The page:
After years of racing with a bad leg, Chad Harley is finally feeling “squared and balanced” and is excited to see what 2010 will bring with his new team Kenda Pro Cycling presented by GearGrinder.
The 28-year old went under the knife in December 2008 to fix his iliac endofibrosis which severely impacted the blood flow to his right leg. Hartley raced with the amateur squad GearGrinder last year where he won the overall at the Tour of America’s Dairyland.
Hartley, who finished ninth at the 9th Annual Hillsboro-Roubaix this year, describes himself as a good all-rounder with a finishing kick.
“I get over the hills better than the super quick guys and be the fastest guy left sort of thing. When I’m really fit, I can mix it up in the bunch sprint, always consistent, pretty smart and savvy when it comes to racing, I can hang on the hills and pull out a pretty good time trial here and there.”
Hartley started his career with the Jittery Joe’s squad in 2003 where he finished third in the U23 National TT Championships. After two years with the Georgia-based team, he joined TIAA-CREF in 2005 racing both track and road for the development team and seemed poised to bigger things.
But it all started to go bad in 2006 for Hartley when the first initial symptoms showed up at the Charlotte Criterium.
“The bigger problem was at the time I was living with one of my teammates Stu Gillespie and he had just been diagnosed with the same thing. But the way that this disease changes as it progresses, it goes from a really sporadic incidences, it happened infrequently and then as it progresses it gets more and more steady. So when I came home, I asked him about it, I was pretty familiar with what he had, when we started going through and comparing symptoms mine were different because I was just started so initially there was a period that we got thrown off because he definitely had it and I had different symptoms. Everybody around was a little bit unfamiliar with the disease and how it progressed because it takes a while, at first the arteries just kink and then as a defense mechanism the body grows tissue around it but later on the extra tissue is what shuts down the blood flow.”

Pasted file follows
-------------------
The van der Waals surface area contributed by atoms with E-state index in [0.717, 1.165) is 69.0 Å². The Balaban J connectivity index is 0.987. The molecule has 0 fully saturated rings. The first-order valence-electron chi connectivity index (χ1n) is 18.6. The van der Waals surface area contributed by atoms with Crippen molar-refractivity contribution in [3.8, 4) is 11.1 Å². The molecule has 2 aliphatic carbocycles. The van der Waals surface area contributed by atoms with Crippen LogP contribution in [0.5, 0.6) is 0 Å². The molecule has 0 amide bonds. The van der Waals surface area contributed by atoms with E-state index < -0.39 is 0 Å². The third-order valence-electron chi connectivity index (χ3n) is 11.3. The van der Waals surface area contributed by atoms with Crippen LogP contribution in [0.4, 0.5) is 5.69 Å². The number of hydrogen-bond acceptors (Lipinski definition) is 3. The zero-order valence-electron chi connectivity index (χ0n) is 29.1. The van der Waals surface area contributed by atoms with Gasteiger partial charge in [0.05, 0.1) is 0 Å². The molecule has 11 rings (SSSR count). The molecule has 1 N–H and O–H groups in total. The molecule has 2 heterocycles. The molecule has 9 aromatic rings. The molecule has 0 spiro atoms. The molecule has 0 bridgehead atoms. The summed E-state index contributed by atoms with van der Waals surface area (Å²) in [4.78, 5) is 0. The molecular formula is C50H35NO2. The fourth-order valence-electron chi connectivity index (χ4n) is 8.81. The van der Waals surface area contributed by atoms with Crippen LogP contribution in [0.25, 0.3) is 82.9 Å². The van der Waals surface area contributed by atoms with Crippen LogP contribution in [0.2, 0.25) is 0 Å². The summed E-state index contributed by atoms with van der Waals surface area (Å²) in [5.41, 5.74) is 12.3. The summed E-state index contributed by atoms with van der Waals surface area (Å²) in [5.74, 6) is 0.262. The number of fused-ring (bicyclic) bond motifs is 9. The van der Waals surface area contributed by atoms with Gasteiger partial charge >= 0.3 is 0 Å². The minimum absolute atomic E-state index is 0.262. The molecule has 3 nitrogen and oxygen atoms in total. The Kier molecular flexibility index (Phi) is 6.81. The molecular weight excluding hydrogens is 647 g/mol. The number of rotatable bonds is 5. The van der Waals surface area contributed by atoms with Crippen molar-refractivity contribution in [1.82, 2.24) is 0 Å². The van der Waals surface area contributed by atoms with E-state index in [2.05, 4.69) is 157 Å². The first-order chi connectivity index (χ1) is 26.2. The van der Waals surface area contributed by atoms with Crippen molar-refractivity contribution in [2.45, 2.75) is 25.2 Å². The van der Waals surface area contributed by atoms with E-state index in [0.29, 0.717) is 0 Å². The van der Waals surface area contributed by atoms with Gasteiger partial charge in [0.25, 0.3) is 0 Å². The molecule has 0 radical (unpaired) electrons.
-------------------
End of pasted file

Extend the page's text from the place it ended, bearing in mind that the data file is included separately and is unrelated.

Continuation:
The symptoms got worse. “A year or two down the road, it became more steady. I could induce the pain at will then it was more testable, finally I went and saw a doctor and he did a blood pressure test and it was diagnosed immediately.”
During this period, Hartley was racing with the TIAA-CREF team for two years and then BMC in 2007.